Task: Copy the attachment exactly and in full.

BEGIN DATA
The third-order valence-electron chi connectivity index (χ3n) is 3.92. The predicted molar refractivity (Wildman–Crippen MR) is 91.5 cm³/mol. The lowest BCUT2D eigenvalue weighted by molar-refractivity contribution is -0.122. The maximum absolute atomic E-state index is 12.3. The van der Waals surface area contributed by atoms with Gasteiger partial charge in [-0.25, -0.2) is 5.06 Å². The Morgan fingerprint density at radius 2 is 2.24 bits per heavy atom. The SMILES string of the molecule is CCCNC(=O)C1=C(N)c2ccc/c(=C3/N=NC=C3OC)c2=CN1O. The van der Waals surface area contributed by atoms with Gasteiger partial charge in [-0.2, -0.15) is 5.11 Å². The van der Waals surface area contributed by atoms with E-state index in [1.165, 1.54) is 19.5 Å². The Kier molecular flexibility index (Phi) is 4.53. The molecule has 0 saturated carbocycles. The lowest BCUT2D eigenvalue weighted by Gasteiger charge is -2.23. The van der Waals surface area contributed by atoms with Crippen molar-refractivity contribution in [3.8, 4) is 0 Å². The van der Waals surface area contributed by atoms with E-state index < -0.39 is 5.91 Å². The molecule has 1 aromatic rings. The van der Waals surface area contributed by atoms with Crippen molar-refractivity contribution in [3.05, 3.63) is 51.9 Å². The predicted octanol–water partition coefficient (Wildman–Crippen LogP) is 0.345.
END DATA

The third-order valence-electron chi connectivity index (χ3n) is 3.92. The predicted molar refractivity (Wildman–Crippen MR) is 91.5 cm³/mol. The lowest BCUT2D eigenvalue weighted by molar-refractivity contribution is -0.122. The maximum absolute atomic E-state index is 12.3. The van der Waals surface area contributed by atoms with Gasteiger partial charge in [-0.25, -0.2) is 5.06 Å². The Morgan fingerprint density at radius 2 is 2.24 bits per heavy atom. The SMILES string of the molecule is CCCNC(=O)C1=C(N)c2ccc/c(=C3/N=NC=C3OC)c2=CN1O. The van der Waals surface area contributed by atoms with Gasteiger partial charge in [-0.2, -0.15) is 5.11 Å². The van der Waals surface area contributed by atoms with E-state index in [1.165, 1.54) is 19.5 Å². The Kier molecular flexibility index (Phi) is 4.53. The molecule has 0 saturated carbocycles. The lowest BCUT2D eigenvalue weighted by Gasteiger charge is -2.23. The van der Waals surface area contributed by atoms with Crippen molar-refractivity contribution in [3.8, 4) is 0 Å². The van der Waals surface area contributed by atoms with E-state index < -0.39 is 5.91 Å². The molecule has 1 aromatic rings. The van der Waals surface area contributed by atoms with Crippen molar-refractivity contribution in [3.05, 3.63) is 51.9 Å². The predicted octanol–water partition coefficient (Wildman–Crippen LogP) is 0.345.